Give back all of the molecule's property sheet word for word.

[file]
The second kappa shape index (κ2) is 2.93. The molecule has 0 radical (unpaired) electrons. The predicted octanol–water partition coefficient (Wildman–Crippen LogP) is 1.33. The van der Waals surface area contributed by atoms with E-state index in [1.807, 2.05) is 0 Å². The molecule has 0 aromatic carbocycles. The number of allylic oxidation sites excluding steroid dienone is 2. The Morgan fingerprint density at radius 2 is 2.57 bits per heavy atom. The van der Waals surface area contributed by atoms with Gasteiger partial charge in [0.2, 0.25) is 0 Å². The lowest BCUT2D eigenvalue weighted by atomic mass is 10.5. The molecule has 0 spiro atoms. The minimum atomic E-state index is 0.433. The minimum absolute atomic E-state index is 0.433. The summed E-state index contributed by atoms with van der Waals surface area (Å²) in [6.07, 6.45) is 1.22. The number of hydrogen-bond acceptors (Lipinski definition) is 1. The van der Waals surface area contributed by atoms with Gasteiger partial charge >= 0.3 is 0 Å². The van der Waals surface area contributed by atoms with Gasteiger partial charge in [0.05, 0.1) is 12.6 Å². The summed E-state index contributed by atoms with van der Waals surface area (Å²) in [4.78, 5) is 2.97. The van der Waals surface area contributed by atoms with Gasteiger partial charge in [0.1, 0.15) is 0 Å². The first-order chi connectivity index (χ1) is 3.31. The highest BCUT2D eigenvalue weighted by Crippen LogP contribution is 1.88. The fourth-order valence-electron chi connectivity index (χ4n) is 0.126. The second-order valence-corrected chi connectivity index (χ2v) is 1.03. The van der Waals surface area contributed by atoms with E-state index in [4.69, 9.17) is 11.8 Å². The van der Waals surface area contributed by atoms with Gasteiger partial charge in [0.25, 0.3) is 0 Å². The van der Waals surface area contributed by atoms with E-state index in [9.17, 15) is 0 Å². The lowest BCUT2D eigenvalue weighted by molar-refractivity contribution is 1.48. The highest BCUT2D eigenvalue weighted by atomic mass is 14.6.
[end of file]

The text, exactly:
The second kappa shape index (κ2) is 2.93. The molecule has 0 radical (unpaired) electrons. The predicted octanol–water partition coefficient (Wildman–Crippen LogP) is 1.33. The van der Waals surface area contributed by atoms with E-state index in [1.807, 2.05) is 0 Å². The molecule has 0 aromatic carbocycles. The number of allylic oxidation sites excluding steroid dienone is 2. The Morgan fingerprint density at radius 2 is 2.57 bits per heavy atom. The van der Waals surface area contributed by atoms with Gasteiger partial charge in [0.2, 0.25) is 0 Å². The lowest BCUT2D eigenvalue weighted by atomic mass is 10.5. The molecule has 0 spiro atoms. The minimum atomic E-state index is 0.433. The minimum absolute atomic E-state index is 0.433. The summed E-state index contributed by atoms with van der Waals surface area (Å²) in [6.07, 6.45) is 1.22. The number of hydrogen-bond acceptors (Lipinski definition) is 1. The van der Waals surface area contributed by atoms with Gasteiger partial charge >= 0.3 is 0 Å². The van der Waals surface area contributed by atoms with Gasteiger partial charge in [0.05, 0.1) is 12.6 Å². The summed E-state index contributed by atoms with van der Waals surface area (Å²) in [4.78, 5) is 2.97. The van der Waals surface area contributed by atoms with Gasteiger partial charge in [0.1, 0.15) is 0 Å². The first-order chi connectivity index (χ1) is 3.31. The highest BCUT2D eigenvalue weighted by Crippen LogP contribution is 1.88. The fourth-order valence-electron chi connectivity index (χ4n) is 0.126. The second-order valence-corrected chi connectivity index (χ2v) is 1.03. The van der Waals surface area contributed by atoms with E-state index in [4.69, 9.17) is 11.8 Å². The van der Waals surface area contributed by atoms with Gasteiger partial charge in [0.25, 0.3) is 0 Å². The van der Waals surface area contributed by atoms with E-state index in [9.17, 15) is 0 Å². The lowest BCUT2D eigenvalue weighted by molar-refractivity contribution is 1.48. The highest BCUT2D eigenvalue weighted by atomic mass is 14.6.